Trip reports

Nightingale Walk at RSPB Cliffe Pools (Leader David Saunders)

Wednesday, 10 May 2017

A perfect evening for nightingale singing.

Last evening was the second of RSPB Medway Local Groups events to engage members of the public with these fantastic birds and listen to their iconic song.

Much has been written about them and their vocal talents, but until you actually experience one in the flesh giving it their all a few yards away, they are only words. If a picture paints a thousand words then the same goes for a sound. An assault on the ear as well as the eye, the difference between going to a concert and watching one on the television.

So, 28 gathered in the car-park at RSPB Cliffe Pools to hear about the bird, learn about Lodge Hill and Medway Council's plan to concrete over the UKs most important site for them. Where the site is and why it's so important. What a Site of Special Scientific Interest is (SSSI) and how such designated land has never been built on anywhere in the UK and why it would set a dangerous precedent for this to go ahead. After ten minutes of me talking, off we set.

The evening was all about a celebration of the songster and a chance to wonder and be wowed and captivated by its song and sheer charisma. Many of the group had never heard one and with the sun out and a warmer evening than last Thursday I promised them an unforgettable evening, once heard never forgotten.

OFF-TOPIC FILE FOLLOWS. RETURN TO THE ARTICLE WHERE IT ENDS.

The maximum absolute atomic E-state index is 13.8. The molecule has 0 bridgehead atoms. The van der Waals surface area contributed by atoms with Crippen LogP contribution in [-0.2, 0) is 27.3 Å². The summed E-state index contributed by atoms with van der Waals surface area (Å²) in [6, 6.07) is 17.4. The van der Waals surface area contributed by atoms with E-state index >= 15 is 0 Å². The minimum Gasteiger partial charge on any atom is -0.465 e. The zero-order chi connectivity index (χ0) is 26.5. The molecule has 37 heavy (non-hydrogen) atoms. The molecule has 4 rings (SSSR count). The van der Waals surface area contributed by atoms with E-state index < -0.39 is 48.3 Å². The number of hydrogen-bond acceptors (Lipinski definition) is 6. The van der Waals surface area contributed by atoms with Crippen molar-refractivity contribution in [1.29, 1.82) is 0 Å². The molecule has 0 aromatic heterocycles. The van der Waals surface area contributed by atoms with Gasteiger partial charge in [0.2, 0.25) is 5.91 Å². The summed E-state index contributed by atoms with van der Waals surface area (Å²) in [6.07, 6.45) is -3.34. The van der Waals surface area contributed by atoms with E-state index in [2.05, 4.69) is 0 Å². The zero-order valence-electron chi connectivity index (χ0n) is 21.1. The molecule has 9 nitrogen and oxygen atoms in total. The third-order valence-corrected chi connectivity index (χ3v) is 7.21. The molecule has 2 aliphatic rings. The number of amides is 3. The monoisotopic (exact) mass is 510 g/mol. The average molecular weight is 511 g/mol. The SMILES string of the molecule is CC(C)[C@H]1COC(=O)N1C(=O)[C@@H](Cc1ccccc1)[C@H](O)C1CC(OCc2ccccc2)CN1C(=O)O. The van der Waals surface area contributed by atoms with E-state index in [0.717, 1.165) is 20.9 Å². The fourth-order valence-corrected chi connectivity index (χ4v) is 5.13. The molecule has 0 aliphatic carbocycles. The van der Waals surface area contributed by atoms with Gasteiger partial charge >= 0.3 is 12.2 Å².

Along the Creek track after 15 minutes we heard our first male limbering up with four or five whistling notes, before the bubbling song bursts forth. Progressing along the track to the Thames, another male serenaded us giving everyone a shower of song and, as promised, an unforgettable experience. To add to this magical experience the sunset over the river toward Essex was nothing short of spectacular.

We then turned the corner into the Saxon Shore Way, low scrub either side where things were about to get even better. Both sides had males singing all in competition, and there's nothing like a bit of competition to bring out the best (and sometimes worst) in any male of any species and the nightingale is no exception. It is incredible to be four or so metres from a bird singing at that volume as we were on several occasions that evening and not even to get a glimpse of the famed songster.

It reduced one visitor almost to tears. So, beautiful, so melodious a sound.

To add to this enchanted evening, it was a full moon, a Flower Moon as this heavenly body in May Springtime is known.

But the nightingales were not the only birds around the first common terns were overhead.

Cettis' warbler amazed the audience with their explosive song and, like the subject of the evening once heard not forgotten.

David Saunders